New `Volpone' is a rhyming delight

Renaissance setting for all-too-timeless comic failings


March 12, 2004|By Tim Smith | Tim Smith,SUN MUSIC CRITIC

Where is virtue? Where is good? Why don't people behave as they should?"

The oh-so-sincere character who raises those perfectly reasonable questions in the new opera Volpone never does get an answer. You won't either, but you'll probably be too busy chuckling to care.

Volpone, "unfaithfully based on the eponymous comedy by Ben Jonson," bounded onto the cozy stage at the Barns of Wolf Trap Wednesday night with a caffeinated score by John Musto and a rhyme-happy libretto by Mark Campbell. This first-ever opera commission by the Wolf Trap Foundation is likely to enjoy wide success.

At a time when American operas tend to be based on current events or classic American lit, a 1606 British play about Renaissance Venetians makes a pretty novel choice. Not that the result is remote for contemporary audiences. An opera about betraying anything and anyone, cheating people out of money and dreams, putting self-gratification above all else -- like that doesn't ring a bell or two.

The plot concerns the gold-hungry, vulpine Volpone, who with the help of his clever servant Mosca, feigns a fatal illness so he can bilk several unsavory characters, each one expecting to become his sole heir. Continual table-turning leaves no ego unscathed. Mosca even ends up master for a day, only to get one last kick on his uniquely birth-marked posterior. In Jonson's original, Volpone ends up hammered by the law; the opera happily lets him off easy.

Campbell's colorful and clever text is almost Sondheim-worthy in its wordplay (some of it a wee bit bawdy). Rossini would have enjoyed setting this libretto.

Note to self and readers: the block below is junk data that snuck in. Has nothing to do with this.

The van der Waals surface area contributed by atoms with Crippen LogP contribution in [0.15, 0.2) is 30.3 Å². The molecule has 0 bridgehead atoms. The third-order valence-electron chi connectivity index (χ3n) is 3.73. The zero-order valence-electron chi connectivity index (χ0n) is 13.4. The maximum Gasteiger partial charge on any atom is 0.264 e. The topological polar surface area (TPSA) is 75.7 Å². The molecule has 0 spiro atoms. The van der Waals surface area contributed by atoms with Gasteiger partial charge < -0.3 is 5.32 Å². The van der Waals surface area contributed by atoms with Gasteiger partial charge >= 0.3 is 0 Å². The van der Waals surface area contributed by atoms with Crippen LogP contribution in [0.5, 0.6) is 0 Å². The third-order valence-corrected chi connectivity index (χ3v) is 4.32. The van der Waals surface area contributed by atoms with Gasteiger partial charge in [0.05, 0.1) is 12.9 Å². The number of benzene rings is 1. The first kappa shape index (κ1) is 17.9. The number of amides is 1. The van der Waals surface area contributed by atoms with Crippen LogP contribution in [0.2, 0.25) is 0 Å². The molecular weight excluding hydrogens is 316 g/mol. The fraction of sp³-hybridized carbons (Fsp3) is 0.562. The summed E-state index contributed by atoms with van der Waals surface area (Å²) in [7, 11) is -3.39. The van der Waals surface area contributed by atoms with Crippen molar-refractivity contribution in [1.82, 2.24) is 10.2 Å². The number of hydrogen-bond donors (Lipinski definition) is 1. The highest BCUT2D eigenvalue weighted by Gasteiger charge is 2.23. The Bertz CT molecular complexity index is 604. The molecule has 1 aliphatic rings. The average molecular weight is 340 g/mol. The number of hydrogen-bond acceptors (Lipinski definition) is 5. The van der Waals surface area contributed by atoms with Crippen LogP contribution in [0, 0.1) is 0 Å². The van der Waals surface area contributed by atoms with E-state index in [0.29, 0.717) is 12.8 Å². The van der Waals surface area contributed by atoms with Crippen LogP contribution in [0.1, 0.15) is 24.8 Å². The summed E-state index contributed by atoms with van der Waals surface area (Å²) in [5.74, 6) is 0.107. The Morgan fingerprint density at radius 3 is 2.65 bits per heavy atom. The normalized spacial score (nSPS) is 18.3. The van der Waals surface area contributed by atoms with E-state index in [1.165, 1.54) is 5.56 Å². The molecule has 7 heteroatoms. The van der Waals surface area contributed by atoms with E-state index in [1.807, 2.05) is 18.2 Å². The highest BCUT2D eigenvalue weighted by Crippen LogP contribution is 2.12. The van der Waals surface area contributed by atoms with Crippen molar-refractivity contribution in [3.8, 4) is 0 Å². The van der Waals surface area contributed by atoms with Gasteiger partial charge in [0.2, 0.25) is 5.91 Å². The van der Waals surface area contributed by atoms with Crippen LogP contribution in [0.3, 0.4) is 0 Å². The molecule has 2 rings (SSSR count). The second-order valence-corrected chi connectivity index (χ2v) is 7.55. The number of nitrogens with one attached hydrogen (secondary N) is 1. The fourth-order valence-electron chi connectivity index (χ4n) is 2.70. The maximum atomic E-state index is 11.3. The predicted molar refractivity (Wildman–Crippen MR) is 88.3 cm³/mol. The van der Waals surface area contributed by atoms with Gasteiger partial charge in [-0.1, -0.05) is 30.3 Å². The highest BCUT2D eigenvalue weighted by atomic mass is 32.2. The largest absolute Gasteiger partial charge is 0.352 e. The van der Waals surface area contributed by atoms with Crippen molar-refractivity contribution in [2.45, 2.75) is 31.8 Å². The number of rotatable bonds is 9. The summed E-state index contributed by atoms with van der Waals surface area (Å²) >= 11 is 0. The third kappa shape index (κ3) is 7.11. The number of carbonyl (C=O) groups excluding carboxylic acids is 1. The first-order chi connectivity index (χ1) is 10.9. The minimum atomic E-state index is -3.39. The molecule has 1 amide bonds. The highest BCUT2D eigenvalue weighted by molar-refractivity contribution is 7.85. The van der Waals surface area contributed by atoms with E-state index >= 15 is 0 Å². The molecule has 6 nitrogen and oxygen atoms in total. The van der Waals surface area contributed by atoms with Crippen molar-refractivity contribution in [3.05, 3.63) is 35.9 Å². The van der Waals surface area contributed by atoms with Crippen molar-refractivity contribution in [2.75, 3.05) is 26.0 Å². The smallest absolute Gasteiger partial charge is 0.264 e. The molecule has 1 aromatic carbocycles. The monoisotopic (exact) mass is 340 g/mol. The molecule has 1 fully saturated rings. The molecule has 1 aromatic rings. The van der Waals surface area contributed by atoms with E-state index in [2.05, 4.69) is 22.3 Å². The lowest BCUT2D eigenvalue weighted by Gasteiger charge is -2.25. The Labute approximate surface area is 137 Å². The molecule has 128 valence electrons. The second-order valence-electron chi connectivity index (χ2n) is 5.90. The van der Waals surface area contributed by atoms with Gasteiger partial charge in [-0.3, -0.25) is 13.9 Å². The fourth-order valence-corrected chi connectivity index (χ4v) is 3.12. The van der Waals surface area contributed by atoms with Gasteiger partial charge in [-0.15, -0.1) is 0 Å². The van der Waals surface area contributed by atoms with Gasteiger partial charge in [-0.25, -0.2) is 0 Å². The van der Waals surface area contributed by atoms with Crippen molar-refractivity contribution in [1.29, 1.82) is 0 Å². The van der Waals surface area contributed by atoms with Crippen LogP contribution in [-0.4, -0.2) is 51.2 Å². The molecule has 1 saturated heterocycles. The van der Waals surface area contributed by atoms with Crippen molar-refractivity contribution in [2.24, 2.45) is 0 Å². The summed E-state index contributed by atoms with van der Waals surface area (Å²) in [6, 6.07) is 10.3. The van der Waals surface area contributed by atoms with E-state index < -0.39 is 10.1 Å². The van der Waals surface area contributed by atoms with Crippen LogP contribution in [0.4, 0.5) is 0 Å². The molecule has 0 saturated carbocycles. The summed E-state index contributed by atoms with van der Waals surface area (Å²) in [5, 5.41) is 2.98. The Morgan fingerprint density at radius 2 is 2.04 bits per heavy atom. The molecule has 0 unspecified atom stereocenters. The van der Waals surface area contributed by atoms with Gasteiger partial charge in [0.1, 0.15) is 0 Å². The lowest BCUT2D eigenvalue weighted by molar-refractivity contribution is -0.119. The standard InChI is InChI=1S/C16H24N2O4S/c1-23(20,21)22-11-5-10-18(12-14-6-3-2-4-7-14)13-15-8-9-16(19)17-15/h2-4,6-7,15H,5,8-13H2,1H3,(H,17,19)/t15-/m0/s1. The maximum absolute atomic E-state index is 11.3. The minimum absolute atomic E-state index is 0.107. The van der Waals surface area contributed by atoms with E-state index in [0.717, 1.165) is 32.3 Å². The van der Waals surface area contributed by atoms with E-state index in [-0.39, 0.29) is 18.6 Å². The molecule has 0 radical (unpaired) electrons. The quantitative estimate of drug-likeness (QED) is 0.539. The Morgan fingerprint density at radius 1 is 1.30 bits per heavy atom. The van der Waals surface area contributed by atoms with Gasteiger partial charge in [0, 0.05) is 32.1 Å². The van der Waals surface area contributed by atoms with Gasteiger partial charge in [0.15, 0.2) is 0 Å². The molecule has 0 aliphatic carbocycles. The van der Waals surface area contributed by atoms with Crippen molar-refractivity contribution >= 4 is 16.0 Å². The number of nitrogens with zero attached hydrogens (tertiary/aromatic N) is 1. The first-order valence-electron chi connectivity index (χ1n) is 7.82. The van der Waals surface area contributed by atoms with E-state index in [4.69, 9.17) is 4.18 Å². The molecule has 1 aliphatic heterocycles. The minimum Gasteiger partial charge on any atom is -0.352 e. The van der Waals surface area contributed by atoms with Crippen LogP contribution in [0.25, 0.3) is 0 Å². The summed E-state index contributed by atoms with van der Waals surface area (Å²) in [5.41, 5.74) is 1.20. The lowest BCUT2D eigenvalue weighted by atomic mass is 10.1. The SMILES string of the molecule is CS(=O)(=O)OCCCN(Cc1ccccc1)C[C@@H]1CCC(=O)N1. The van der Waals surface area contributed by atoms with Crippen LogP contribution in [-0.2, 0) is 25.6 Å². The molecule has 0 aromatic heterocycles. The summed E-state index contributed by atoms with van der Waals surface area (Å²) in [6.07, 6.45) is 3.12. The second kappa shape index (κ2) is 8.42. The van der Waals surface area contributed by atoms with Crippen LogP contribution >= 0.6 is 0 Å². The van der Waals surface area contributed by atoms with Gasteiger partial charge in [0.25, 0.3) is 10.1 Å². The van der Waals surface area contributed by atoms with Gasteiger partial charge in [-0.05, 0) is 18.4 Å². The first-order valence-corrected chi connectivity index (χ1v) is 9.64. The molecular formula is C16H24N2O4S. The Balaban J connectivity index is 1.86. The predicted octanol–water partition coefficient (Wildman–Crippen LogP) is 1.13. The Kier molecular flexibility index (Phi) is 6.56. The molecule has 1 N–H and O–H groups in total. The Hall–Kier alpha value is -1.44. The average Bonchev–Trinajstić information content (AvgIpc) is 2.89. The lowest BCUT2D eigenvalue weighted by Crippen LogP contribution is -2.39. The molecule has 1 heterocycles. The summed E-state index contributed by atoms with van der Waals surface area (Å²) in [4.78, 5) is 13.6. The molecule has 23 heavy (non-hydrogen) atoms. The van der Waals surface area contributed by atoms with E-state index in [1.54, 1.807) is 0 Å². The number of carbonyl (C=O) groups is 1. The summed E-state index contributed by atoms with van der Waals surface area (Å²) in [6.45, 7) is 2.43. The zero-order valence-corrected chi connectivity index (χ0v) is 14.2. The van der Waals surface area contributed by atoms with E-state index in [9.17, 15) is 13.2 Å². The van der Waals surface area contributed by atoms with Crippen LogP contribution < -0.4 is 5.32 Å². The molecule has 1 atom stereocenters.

Musto aims for something like Rossini's rhythmic momentum; the score rarely stops for breath. His tonal style falls pleasantly (if not indelibly) on the ears, even when loaded with piquant spice. He sets words naturally, but all the orchestral activity underneath them can get a little wearying. The prevalence of rhymed lines often leads the composer into Gilbert and Sullivan patterns that sound a little forced (two courtroom scenes can't help but suggest Trial by Jury).

The few extended bursts of lyricism -- notably an aria for Mosca's mother, Erminella, and a charming, sleigh bell-driven Entr'acte that sounds like it dropped in from another opera -- register nicely. So does the composer's own humor. He adds amusing instrumental underlining for any character's double-take; Volpone's pretend death comes with an inside joke -- the chord that signals Mimi's demise in Puccini's La Boheme.

The cast responded to Leon Major's snappy direction with a tightly honed, truly ensemble performance on Wednesday. They also made the most of Erhard Rom's simple, action-friendly set and David O. Roberts' era-roaming costumes.

Joshua Winograde, sporting wolfish eyebrows and mane, could have used a little more tonal coloring, but brought many a dynamic flourish to the title role. With sunglasses and a wristwatch accenting his otherwise Renaissance garb, Joseph Kaiser's sturdy, warm sound and superb articulation reinforced Mosca as the opera's centrifugal force. Adriana Zabala, in a fab 1920s gown, put an elegant spin, vocally and personally, on the role of Erminella.

Vibrant-voiced Ross Hauck proved ideal as the Venetian Dudley Do-Right, Bonario. Ryan Taylor (Votore), Wendy Hill (Corvina), Jason Ferrante (Cornaccio) and Sarah Wolfson (Celia) filled out their music and their characters admirably. Michael Barrett conducted with crisp authority. Puny-sounding strings took some of the bloom off the orchestration, but not the evening.


Where: The Barns of Wolf Trap, 1645 Trap Road, Vienna, Va.

When: 8 tonight, 2 p.m. Sunday

Tickets: $54

Call: 703-218-6500 (or visit

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